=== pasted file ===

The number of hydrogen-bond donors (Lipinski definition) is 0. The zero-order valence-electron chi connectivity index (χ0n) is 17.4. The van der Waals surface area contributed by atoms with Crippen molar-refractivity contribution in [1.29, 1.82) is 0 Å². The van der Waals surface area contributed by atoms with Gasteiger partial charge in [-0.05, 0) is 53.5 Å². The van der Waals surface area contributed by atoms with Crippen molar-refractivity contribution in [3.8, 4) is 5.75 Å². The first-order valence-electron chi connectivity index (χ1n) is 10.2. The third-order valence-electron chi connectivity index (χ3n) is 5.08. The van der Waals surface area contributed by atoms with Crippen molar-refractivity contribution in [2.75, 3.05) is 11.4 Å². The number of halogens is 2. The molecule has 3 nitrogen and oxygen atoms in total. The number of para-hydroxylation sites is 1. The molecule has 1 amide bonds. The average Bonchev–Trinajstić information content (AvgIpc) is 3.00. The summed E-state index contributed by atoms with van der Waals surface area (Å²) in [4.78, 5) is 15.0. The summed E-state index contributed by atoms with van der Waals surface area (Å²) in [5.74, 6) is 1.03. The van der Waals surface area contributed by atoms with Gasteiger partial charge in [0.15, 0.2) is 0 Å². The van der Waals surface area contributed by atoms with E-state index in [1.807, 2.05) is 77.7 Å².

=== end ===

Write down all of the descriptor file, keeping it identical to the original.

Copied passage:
The number of hydrogen-bond donors (Lipinski definition) is 0. The zero-order valence-electron chi connectivity index (χ0n) is 17.4. The van der Waals surface area contributed by atoms with Crippen molar-refractivity contribution in [1.29, 1.82) is 0 Å². The van der Waals surface area contributed by atoms with Gasteiger partial charge in [-0.05, 0) is 53.5 Å². The van der Waals surface area contributed by atoms with Crippen molar-refractivity contribution in [3.8, 4) is 5.75 Å². The first-order valence-electron chi connectivity index (χ1n) is 10.2. The third-order valence-electron chi connectivity index (χ3n) is 5.08. The van der Waals surface area contributed by atoms with Crippen molar-refractivity contribution in [2.75, 3.05) is 11.4 Å². The number of halogens is 2. The molecule has 3 nitrogen and oxygen atoms in total. The number of para-hydroxylation sites is 1. The molecule has 1 amide bonds. The average Bonchev–Trinajstić information content (AvgIpc) is 3.00. The summed E-state index contributed by atoms with van der Waals surface area (Å²) in [4.78, 5) is 15.0. The summed E-state index contributed by atoms with van der Waals surface area (Å²) in [5.74, 6) is 1.03. The van der Waals surface area contributed by atoms with Gasteiger partial charge in [0.15, 0.2) is 0 Å². The van der Waals surface area contributed by atoms with E-state index in [1.807, 2.05) is 77.7 Å².